Educational Journey with EPHAT MUDENDA
SINCE young ones spend a lot of time with their teachers and fellow pupils in school, institutions of learning are expected to ensure that they get the support that they need to reach their full potential.
There must be a deliberate commitment to help children become responsible, caring, and contributing citizens. To achieve this goal, character education should be emphasised in the curriculum as well as school culture.
Character education refers to the teaching of children in a manner that helps them develop as moral, good-mannered, non-bullying, healthy, critical, successful, compliant and socially acceptable beings. It is aimed at ensuring that they develop a global perspective and values based on qualities including love, truthfulness, kindness, justice and respect for all members in the human family.
It is important to note that there are schools in Zambia today – mostly private ones – that have seriously embraced character education programmes as part of their culture. This is, indeed, commendable.
Their common approach is to provide a list of principles or values around which different activities and lessons are planned. These values and principles include honesty, kindness, courage, hard work, endurance, diligence, stewardship, generosity, freedom, respect, justice, equality, peace, love and unity.
Therefore, as individual subject teachers plan their work for a particular term or year, each lesson will have relevant, core human values that children must grasp and put into practice. For instance, a history topic, The San: Hunter-Gatherers, can include an objective such as:
– At the end of the lesson, pupils should be able to state the human values depicted in the way of life of the San people, i.e. hard work, unity and respect for human life.
Then throughout the lesson a teacher will emphasise the fact that it is possible for everyone today to embrace these same values and principles both in a school and community set-up.
Even from topics that deal with events which caused destruction to human life and property, such as Mfecane or World War II, the point that can be underscored is that courage, discipline and endurance, as human values, should be exhibited in all areas that benefit humanity and the environment surrounding man; not for destruction.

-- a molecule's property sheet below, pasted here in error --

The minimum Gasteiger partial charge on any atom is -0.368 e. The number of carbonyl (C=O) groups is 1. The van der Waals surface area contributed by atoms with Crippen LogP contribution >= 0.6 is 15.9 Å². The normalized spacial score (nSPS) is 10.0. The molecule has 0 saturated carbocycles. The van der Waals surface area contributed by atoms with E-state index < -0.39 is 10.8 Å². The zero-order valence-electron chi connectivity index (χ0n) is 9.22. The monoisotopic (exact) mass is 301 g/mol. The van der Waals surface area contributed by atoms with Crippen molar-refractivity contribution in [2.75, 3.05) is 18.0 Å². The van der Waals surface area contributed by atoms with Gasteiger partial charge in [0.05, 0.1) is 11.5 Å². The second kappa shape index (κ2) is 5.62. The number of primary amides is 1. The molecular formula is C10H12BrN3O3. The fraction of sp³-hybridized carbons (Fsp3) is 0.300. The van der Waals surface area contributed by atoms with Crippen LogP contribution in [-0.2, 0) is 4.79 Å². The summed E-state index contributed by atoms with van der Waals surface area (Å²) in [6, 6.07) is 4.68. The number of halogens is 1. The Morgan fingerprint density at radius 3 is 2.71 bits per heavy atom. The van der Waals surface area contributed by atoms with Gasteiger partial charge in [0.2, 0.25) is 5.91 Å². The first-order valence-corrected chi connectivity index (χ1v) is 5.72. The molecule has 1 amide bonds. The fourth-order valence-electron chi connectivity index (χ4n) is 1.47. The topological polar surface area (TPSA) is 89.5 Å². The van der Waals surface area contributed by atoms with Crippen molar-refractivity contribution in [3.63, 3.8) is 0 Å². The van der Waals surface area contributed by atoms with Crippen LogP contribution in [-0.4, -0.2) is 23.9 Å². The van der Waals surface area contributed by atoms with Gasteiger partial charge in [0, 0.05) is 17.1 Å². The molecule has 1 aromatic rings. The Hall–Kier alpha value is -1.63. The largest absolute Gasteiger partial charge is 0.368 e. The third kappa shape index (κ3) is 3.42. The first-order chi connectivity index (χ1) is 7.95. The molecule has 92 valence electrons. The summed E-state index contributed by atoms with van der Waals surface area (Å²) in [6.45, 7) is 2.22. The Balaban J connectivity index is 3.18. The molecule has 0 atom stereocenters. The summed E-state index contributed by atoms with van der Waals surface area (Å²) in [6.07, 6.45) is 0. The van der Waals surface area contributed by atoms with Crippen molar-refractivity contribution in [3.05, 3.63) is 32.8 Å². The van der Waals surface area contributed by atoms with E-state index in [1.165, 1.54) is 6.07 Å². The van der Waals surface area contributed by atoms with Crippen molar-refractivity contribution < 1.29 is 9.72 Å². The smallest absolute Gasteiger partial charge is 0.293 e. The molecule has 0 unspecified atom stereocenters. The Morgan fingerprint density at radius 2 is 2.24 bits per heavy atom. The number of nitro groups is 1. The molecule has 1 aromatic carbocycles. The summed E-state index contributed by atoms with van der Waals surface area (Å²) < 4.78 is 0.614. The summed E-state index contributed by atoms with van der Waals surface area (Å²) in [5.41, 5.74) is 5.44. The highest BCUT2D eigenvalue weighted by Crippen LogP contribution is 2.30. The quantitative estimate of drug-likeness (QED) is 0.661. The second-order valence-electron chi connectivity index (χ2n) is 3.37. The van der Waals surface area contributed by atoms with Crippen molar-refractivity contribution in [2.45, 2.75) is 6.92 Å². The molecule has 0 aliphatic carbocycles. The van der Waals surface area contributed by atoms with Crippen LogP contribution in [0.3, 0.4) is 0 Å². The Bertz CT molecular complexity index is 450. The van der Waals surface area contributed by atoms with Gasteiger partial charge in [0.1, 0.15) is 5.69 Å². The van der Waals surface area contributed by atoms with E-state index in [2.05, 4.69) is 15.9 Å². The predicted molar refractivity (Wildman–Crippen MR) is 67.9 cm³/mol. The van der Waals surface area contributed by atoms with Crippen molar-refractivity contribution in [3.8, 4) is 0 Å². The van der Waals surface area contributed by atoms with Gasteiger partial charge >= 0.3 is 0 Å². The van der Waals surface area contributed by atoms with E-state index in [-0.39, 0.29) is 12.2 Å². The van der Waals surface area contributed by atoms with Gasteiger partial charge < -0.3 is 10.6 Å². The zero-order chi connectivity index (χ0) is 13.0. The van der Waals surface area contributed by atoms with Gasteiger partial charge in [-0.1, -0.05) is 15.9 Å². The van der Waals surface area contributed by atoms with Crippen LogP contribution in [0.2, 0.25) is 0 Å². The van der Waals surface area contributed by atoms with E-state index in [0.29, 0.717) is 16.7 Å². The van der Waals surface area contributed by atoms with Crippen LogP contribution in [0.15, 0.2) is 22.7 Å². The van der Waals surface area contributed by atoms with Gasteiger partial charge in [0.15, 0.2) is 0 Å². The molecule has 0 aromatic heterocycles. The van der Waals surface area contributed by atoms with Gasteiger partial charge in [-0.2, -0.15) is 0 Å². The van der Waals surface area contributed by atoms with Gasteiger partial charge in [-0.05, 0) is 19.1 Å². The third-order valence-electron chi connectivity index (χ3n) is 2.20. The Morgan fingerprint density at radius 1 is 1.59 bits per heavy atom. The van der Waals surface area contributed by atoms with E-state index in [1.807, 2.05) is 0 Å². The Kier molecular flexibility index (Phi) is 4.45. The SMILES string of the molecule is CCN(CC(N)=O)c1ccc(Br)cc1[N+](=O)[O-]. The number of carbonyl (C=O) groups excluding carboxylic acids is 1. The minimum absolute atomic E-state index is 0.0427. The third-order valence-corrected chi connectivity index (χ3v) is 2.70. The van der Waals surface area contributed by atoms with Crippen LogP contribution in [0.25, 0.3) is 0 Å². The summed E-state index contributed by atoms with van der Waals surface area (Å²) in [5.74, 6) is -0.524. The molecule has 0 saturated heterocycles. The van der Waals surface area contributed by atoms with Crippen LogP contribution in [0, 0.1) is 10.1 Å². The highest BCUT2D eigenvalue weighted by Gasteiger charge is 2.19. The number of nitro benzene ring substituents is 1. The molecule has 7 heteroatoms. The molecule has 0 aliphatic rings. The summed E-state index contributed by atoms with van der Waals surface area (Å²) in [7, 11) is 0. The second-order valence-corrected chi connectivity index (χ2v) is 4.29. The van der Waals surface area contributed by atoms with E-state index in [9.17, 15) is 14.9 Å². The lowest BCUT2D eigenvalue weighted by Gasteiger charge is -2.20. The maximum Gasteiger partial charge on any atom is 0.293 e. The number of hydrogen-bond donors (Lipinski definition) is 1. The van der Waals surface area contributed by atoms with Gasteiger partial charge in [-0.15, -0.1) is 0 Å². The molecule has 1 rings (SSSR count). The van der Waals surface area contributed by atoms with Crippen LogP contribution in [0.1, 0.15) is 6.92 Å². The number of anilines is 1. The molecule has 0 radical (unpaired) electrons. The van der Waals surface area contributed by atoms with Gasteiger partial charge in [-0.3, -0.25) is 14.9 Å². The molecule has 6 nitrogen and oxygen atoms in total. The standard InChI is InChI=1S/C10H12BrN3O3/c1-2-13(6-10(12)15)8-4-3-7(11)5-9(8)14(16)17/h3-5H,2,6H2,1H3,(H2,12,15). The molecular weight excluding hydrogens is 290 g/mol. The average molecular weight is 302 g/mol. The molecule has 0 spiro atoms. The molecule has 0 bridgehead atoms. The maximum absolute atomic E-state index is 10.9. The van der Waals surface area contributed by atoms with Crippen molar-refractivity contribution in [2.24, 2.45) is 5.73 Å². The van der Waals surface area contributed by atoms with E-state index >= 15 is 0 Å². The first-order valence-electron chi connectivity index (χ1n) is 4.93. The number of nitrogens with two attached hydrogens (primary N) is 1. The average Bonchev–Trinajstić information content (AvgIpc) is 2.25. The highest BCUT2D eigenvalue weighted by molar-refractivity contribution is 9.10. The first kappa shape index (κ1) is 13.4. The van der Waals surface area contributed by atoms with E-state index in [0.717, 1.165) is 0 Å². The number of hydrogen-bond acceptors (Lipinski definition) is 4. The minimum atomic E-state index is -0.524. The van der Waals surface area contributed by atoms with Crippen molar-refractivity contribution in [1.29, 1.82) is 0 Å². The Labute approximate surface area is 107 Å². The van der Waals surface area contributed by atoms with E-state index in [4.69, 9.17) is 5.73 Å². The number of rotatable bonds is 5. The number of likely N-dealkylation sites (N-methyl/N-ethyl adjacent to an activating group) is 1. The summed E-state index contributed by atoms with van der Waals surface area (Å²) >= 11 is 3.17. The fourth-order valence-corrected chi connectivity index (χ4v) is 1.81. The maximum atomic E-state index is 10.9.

What about a lesson in biology? Reproduction? Human values include reverence for God, the giver of life, stewardship (taking care of everything and everyone around us), respect for human life and empathy towards others.
So, basically, individual teachers should be able to identify the core values in each of their lessons and the various extracurricular activities that are part of their respective education centres.
And for it to be effective in schools, character education should involve everyone – teachers, parents, learners, and members of communities. Events such as parent-teacher association (PTA) meetings, open days and enrolment should be utilised fully by school authorities to directly involve communities in promoting human values among schoolgoing children.
When all stakeholders unite around developing pupils’ character, schools are assured of achieving great results. This is because of the fact that the approaches involved promote the intellectual, social, emotional and ethical development of children, who, in turn, grow up with an understanding of why it is important to uphold values and principles such as justice, love, courage, hard work and compassion, among many others.
Character education helps create an integrated culture that supports and challenges both children and adults to always aim for excellence. As Thomas Lickona and Matthew Davidson, in the book Smart and Good Schools, state, this vital part of education “helps young people become smart and helps them become good”.
Institutions that have implemented policies incorporating human values can bear witness to the fact that it improves a school’s culture, increases achievement for learners, prevents unhealthy and anti-social behaviour, and improves one’s job satisfaction in adult life.
Even those bullies and others who exhibit deviant behavioural patterns in schools can surely become capable individuals and good citizens who should be active participants in the socio-economic development of Zambia.
Educational Journey with EPHAT MUDENDA